The lipid-bilayer biosensor according to the invention is preferably configured as shown in FIG. 11. The BLM 136 is deposited using the Langmuir-Blodgett technique or by self assembly techniques on the surface of a hydrogel support 138. These techniques are known in the art (30). Hydrogel supports are used because they provide support yet maintain an aqueous environment for the BLM. Insulating substrate 137 is coated with a thin film of silver 140. Top surface 142 of film 140 is chloridized to yield a film of AgCl, thereby creating an Ag/AgCl quasi-reference electrode to measure conductivity changes. An external current amplifier 144 is employed to amplify the transmembrane current, Im, which flows through the membrane in response to a small voltage perturbation applied to the membrane by a voltage source 149 attached to a reference electrode 151 in the bathing solution. Preferably, the current amplifier is integrated into the insulating substrate 137 using microfabrication techniques. In order to avoid the ionic concentration gradients which dc potentials would cause, either ac or pulsed dc perturbation potentials are preferably used.
Catalytic antibodies 146 are anchored to the BLM 136. Charged or dipolar analytes (antigens) 148 bind to the catalytic antibodies 148 close to the solution-membrane interface 150. In order for the analyte 148 to affect the ionic conductivity of BLM 136, it is important that it approach as close as possible to interface 150 so that ionic and dipolar interactions with the lipid molecules in BLM 136 can perturb its structure. The output of the current amplifier 144, Vout, is proportional to the transmembrane current, Im. The binding and hydrolysis of an analyte 148 by the catalytic antibody 148 at the surface of the lipid bilayer membrane 136 perturbs the physicochemical properties of the membrane (e.g., by dipole-dipole, charge-charge, and/or charge-dipole interactions or partition of reaction products into the lipid membrane) which alter the transmembrane current. Thus, the output of the current amplifier indicates the presence of the analyte in the bathing solution. Alternatively, if substrate is included in the bathing solution, the presence and/or concentration of inhibitors of the catalytic properties of the catalytic antibody are also detected.
A variety of methods are used to anchor the catalytic antibody to or in the lipid-bilayer membrane as shown in
The sensors according to the invention make possible the detection of either the binding or the catalytic activity of the catalytic antibody. Therefore, sensors can be used to measure the concentration of nearly any molecule which binds to the catalytically active antigen binding site of the antibody. In the presence of an inhibitor, the catalytic activity will be severly diminished and thus, a measure of the catalytic activity inhibited indicates the concentration of the inhibitor.
Accordingly, the invention contemplates a biosensor incorporating catalytic antibodies as the molecular recognition element, which is used to detect the presence and/or the concentration of catalysis inhibitors. For example, a variety of antibodies which bind phosphoryl choline (a transition state analog for the hydrolysis of choline esters) have been identified. In addition, at least one phosphoryl choline binding monoclonal antibody (MOPC167) has been reported to catalyze the hydrolysis of aromatic choline esters (31). Thus, in one embodiment, a pH-based biosensor, shown in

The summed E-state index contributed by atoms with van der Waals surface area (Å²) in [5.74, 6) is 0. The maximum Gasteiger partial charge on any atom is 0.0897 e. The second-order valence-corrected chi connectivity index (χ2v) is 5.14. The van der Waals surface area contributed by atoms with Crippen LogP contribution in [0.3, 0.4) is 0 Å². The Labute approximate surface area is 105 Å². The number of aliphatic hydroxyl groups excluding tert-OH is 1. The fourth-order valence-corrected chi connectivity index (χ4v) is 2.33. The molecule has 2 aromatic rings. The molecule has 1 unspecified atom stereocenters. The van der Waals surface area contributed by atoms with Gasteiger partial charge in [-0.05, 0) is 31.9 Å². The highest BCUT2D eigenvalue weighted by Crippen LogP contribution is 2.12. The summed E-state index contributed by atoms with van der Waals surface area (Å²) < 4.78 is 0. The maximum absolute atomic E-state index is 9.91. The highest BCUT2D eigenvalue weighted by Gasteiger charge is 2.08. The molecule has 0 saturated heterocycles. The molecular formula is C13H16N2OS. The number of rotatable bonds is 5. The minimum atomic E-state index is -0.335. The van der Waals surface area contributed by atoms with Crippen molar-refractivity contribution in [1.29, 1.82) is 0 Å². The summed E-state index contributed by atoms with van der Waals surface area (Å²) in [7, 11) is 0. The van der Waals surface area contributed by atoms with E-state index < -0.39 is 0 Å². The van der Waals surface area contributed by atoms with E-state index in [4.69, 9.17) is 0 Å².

The preparation of antibody MOPC167 is known (32). The antibody MOPC167 binds the aromatic choline ester and energetically stabilizes the transition state structure for the reaction. The reaction products are loosely bound and diffuse from the binding site after hydrolysis occurs, regenerating the catalytic site. The biosensor which employs MOPC167 as its molecular recognition element may be used to detect the presence of molecules which bind to the catalytic site of the antibody.
Referring now to the biosensor shown in
Preparation of Catalytic Antibodies
Catalytic monoclonal antibodies are prepared by modification of the technique disclosed by Koprowski et al. in U.S. Pat. No. 4,196,265, issued Apr. 1, 1980, which is hereby incorporated by reference. The details of that process are known in the art. A series of monoclonal antibodies directed to a specific reactant are prepared under suitable conditions. This involves first immunizing BALB/C mice with an appropriate antigen. The antigen may be the desired reactant; the desired reactant bound to a peptide or other carrier molecule; a reaction intermediate; or an analog of the reactant, the product or a reaction intermediate. “Analog” as the term is used herein encompasses isomers, homologs or other compounds sufficiently resembling the reactant in terms of chemical structure such that an antibody raised against the analog may participate in an immunological reaction with the reactant but will not necessarily catalyze a reaction of the analog.
Antibody-producing lymphocytes are then removed from the spleens of the immunized mice and hybridized with myeloma cells such as SP2/0 cells to produce hybridoma cells. These hybridoma cells are then plated in the wells of microtiter plates. The series of monoclonal antibodies being produced by the hybridoma cells is screened under appropriate conditions to identify monoclonal antibodies which catalyze the desired reaction under appropriate conditions. Screening may be conveniently accomplished by treating a standardized solution of the reactant with an aliquot of medium withdrawn from a microtiter well and measuring the presence of the desired product by conventional instrumental methods. This measurement may be readily conducted, for example by spectrophotometric methods or by gas-liquid or high pressure liquid chromatography. By comparison with standardized samples of the desired product or reactant, rates of reaction may be quantified. In this manner, wells containing hybridoma cells producing catalytic monoclonal antibodies are identified. The selected hybridoma cells are then cultured to yield colonies.